2012 SAMLA CONFERENCE "THROUGH EMERALD GLASSES:" DE-NATURALIZING TRAVEL AND EXILE SINCE 1945

full name / name of organization: 
Prof. Liviu Papadima / Univeristy of Bucharest

In the aftermath of World War II, the global configuration of societies underwent significant changes triggered by a complex mechanism of opening and closing: while the Western world
capitalized on its condition as depositary of traditional human values, the Eastern world gave in to left-wing ideologies that encircled the individuals and reshaped their identities. This
dichotomy that has been perpetuated for more than half a century also influenced the sense of Otherness. As Thomas Pavel remarked in his Fictional Worlds (1986), the political borders
became a threefold matrix: the mutually permeable (US and Canada), highly selective (Russia and China), and impenetrable (Israel and Syria). Under these circumstances, the individual
became entrapped within a circle of ideologically manipulated representations. In its turn, the pressure of the political context left its mark on the individual's perception of the Other. When eventually the border is crossed, the reaction to a different reality is strongly conditioned by an imaginary set of stereotypes that prevents the "natural" contact. Unable to look directly at the Other, the traveler/the exile looks through his emerald glasses that falsify the new world he/she encounters. This panel aims at bringing together different perspectives on the situation of the travelers and exile writers leaving off their home countries. Critics traditionally group the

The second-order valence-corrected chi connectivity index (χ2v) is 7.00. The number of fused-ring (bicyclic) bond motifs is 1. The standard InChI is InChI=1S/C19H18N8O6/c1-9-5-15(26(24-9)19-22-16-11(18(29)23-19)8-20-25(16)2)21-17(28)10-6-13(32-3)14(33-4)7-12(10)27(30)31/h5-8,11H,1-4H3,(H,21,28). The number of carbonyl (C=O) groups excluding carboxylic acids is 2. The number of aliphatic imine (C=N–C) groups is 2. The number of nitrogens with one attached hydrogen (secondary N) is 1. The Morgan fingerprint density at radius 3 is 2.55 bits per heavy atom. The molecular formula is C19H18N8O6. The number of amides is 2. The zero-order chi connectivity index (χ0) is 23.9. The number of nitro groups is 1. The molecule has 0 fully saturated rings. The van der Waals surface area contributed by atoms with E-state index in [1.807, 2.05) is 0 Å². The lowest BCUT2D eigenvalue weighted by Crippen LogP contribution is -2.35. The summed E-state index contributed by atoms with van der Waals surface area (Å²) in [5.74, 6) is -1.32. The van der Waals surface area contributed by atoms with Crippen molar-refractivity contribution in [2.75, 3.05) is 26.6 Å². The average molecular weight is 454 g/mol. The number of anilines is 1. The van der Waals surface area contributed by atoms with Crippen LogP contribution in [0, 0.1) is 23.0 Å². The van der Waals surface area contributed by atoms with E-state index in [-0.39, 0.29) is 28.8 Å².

texts documenting these experiences into two distinct categories: the travelogue and the autobiographical account of the exile shaped into the diary form. The former is customarily
associated with images of continuity; the latter becomes a representation of the fracture dividing the exile's self. We welcome paper proposals dealing with: the theme of exile/
migration/ travel to and from the Western world; the postcolonial literary rendering of these subjects; the travelogue and the exile diary as literary responses to totalitarian regimes, etc. We are especially interested in readings that interpret and deconstruct stereotypical
representations of travel and exile in different cultural traditions. By July 10, 2012, please submit 300-word abstracts to Liviu Papadima, University of Bucharest, at adrian.stoicescu@g.unibuc.ro. The conference will take place in Research Triangle, North Carolina, between 9 and 11 Nov. 2012